Most years I try to read a book from the German Book Prize Shortlist. I was drawn to Streulicht, shortlisted in 2020, as it’s a coming-of-age novel about a girl from a working-class milieu who moves away from her family background. I’m interested in stories from people who cross class barriers, in those who leave and those who stay, and my interest in Streulicht was piqued further by Miriam Zeh’s comparison with Didier Eribon and Annie Ernaux on the back cover. (I’d also add Edouard Louis, Elena Ferrante and Kerry Hudson to a list of writers on this theme).
The novel begins with the protagonist returning to the town she grew up in for the wedding of two school friends. As soon as she arrives she’s hit by the acidic smell and the feel of the air thickening like cotton wool in the mouth: the town is dominated by a vast industrial chemical plant, and the smell and light from the plant, glowing like a huge stranded saucer in the night sky, is present throughout the book. We know straightaway this is no easy return: she’s aware of her face changing, resuming that blank expression her father taught her, so as not to draw attention to herself. She finds nothing’s changed in her father’s flat, where she’s staying: the reek of cigarette smoke, the groceries piled high on the kitchen surfaces, the mucky table cloth, the thermos flask, its inside encrusted with cold coffee, the plastic bag for recycling hanging from the kitchen door handle, spilling over.
The first person narrator—whose name we never know—then tells the story of her childhood, moving between a range of episodes and anecdotes of intensely felt experience from the child’s perspective, and occasional interventions or commentary from her older self. This is not initially an unhappy childhood: with her good friends from the neighbourhood, Sophia and Pikka, she roams about the area, making up stories about ghosts in the abandoned hut, playing imaginative games around the Silberfarm. But she’s always aware that her friends’ families are better off than hers, and also—well, also that their households are run in a more organised fashion. When she visits Sophia’s house she’s in awe not just of her mother’s glamour but also of the meticulous order in her bathroom, the numerous creams, cosmetics and tooth brushes all sorted neatly into the correctly sized compartment in the drawers beneath the wash basin.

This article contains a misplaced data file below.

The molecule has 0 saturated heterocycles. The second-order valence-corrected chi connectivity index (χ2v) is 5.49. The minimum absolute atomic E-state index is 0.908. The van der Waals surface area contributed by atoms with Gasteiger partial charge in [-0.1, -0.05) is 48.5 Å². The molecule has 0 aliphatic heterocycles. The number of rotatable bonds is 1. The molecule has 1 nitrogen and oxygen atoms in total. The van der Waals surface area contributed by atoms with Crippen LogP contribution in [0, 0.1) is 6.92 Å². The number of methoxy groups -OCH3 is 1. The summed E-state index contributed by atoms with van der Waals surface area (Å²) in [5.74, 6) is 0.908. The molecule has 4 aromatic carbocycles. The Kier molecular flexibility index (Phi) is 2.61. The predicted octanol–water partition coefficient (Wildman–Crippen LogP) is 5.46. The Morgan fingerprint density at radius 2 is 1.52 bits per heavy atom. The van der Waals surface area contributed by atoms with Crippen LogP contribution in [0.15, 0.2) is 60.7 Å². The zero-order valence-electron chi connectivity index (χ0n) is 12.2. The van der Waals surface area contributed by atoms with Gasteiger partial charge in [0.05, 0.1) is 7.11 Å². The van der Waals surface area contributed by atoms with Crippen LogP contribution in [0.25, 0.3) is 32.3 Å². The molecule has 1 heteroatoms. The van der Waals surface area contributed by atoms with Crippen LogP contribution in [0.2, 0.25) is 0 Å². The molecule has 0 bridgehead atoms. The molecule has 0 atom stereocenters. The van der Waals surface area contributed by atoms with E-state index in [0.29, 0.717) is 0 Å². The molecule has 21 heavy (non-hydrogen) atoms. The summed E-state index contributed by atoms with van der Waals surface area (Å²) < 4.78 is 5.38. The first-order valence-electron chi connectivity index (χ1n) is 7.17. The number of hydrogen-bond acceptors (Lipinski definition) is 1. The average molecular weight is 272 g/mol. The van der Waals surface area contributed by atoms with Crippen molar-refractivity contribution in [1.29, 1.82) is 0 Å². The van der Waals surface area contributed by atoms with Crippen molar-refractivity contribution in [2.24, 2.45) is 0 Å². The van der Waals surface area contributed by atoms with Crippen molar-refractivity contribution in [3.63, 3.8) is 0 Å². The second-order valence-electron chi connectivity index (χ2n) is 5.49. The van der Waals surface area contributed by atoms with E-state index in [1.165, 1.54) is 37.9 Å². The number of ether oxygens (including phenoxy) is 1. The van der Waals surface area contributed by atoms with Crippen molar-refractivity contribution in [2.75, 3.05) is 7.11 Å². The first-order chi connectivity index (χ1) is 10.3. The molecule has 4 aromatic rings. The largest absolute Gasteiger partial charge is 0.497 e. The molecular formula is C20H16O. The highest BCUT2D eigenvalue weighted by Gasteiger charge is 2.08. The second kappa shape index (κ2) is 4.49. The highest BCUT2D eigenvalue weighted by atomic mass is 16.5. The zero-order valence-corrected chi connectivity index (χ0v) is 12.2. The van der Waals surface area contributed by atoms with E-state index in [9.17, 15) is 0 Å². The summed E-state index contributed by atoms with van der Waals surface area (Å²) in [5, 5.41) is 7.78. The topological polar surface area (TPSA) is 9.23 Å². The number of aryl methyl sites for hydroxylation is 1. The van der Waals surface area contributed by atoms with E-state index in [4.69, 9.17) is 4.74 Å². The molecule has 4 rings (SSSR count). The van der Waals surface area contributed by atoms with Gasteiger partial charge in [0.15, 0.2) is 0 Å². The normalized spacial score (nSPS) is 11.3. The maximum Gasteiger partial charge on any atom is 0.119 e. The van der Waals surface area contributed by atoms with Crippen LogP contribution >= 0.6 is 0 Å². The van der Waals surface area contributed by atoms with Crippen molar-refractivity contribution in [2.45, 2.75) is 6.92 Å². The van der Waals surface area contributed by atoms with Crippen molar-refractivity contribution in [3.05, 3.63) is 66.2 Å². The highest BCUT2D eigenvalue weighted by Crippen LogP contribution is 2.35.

This is in stark contrast to the narrator’s own home life. Amongst his many other problems, her father is a hoarder and a compulsive shopper. There’s a lot of detail about this, and the resulting piles of stuff, dirt and smell in the flat—so viscerally described that it may have you, like me, flying around your home putting all unwanted items in a pile for the nearest charity shop. He’s an unusual loner, who’s worked at the chemical plant for 40 years, lived always with, or next to, his own parents, and has no ambition or curiosity about the world beyond his own circumscribed daily life. The narrator comments that the only time he had a desire that he acted on was when he met her mother at a local music gig and asked her out. Her mother is Turkish, joined her sister in Germany for work, and then got together with the father. She does her best to deal with his problems—as well as dutifully caring for her elderly father-in-law in the flat downstairs—but their relationship deteriorates, and by the time the narrator is at secondary school she’s hearing their rows, shouting and worse, more and more frequently, often cowering in her grandfather’s flat downstairs. And he’s useless at offering any support when she tries to talk to him about what’s happening.